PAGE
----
Sisters Uncut

Taking direct action for domestic violence services.

How can she leave if she has nowhere to go? Housing and domestic violence

Tuesday, September 15, 2015

Around 7 years ago I started working on a helpline to support women experiencing domestic violence. A woman called early evening desperate to leave a violent and abusive man – he had assaulted her and left the house, she wanted to go, right there and then, to pack a bag, to get to safety, away from him.

We began to run through her options: Are you injured? Yes, but I am ok. Are you in immediate danger? Yes. Can you get out? Yes. Is he likely to come back? Yes. Is he locked out? Yes. Do you have anywhere to stay tonight? No.

I looked online for refuge space but after-hours cover is patchy and women have to travel out of their local areas to get to a safe space. I called the local authority’s emergency line to report that I was supporting a woman who needed emergency accommodation until we could find her a refuge the following day. I was told the local authority’s duty worker would call me back.

45 minutes passed until the phone rang: ‘I hear you have a woman crying so-called “domestic violence”? Why is she calling us? Why doesn’t she call the police? We can’t house her here, we house women out of borough. Is she single? Single women don’t get priority.’ The accusations, the blame, the disregard continued. The man on the end of the phone had a cold disbelief, a view that a woman who had bravely picked up the phone, who was prepared after years of serial abuse to leave everything she knew, was lying in order to get housed.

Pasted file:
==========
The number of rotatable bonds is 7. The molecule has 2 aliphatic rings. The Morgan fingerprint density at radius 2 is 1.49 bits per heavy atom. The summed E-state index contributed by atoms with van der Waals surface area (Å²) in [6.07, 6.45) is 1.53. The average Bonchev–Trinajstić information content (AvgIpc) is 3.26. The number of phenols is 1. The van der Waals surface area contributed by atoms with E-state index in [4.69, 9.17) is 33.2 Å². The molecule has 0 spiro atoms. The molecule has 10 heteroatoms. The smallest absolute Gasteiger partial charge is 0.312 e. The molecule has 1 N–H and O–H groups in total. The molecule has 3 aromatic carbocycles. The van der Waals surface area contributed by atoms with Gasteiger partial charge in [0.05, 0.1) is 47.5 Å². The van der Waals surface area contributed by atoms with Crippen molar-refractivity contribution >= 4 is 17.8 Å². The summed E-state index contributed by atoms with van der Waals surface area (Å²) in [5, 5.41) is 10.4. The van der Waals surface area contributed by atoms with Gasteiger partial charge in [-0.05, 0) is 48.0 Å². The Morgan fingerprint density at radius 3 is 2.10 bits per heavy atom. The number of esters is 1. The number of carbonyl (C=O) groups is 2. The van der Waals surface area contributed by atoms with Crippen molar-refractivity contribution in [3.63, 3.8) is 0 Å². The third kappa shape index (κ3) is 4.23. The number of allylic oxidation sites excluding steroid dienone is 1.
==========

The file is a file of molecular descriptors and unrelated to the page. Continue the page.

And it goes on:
This was one of my early experiences with housing. It was just after the economic crash but before the coalition. In the last seven years, I have seen housing support for women diminish, a narrow pool of social housing slowly eroded, and housing become one of the major barriers to women’s access to support and safety.

Around 13% of all homeless acceptances are related to domestic violence (1) and research indicates that in up to 40% of cases, domestic violence is the main cause or a contributing factor towards women becoming homeless (2, 3). Those seeking safety are stuck between a rock and a hard place – many are sent to bed and breakfasts, forced to wait in crap temporary accommodation that does not meet their needs or make them feel safe.

Austerity has made this situation worse. It has decimated housing: social housing is not being built and right to buy has eroded what social housing is left – women are being thrown onto the mercy of the market. Caps to housing benefit are limiting options and making safe accommodation a luxury item. In turn, the Localism Act has made it difficult for women fleeing violence – refuges are provided by local authorities for women from other areas – the policy of localism works against the interests of women seeking safety.

Even if women are able to access a refuge, their ability to move on to a long-term home is, quite frankly, shit. Some women have been in a refuge for a year, then temporary accommodation and then been moved into the unstable private rented sector, where huge deposits, short-term contracts and steep letting agents’ fees are the norm.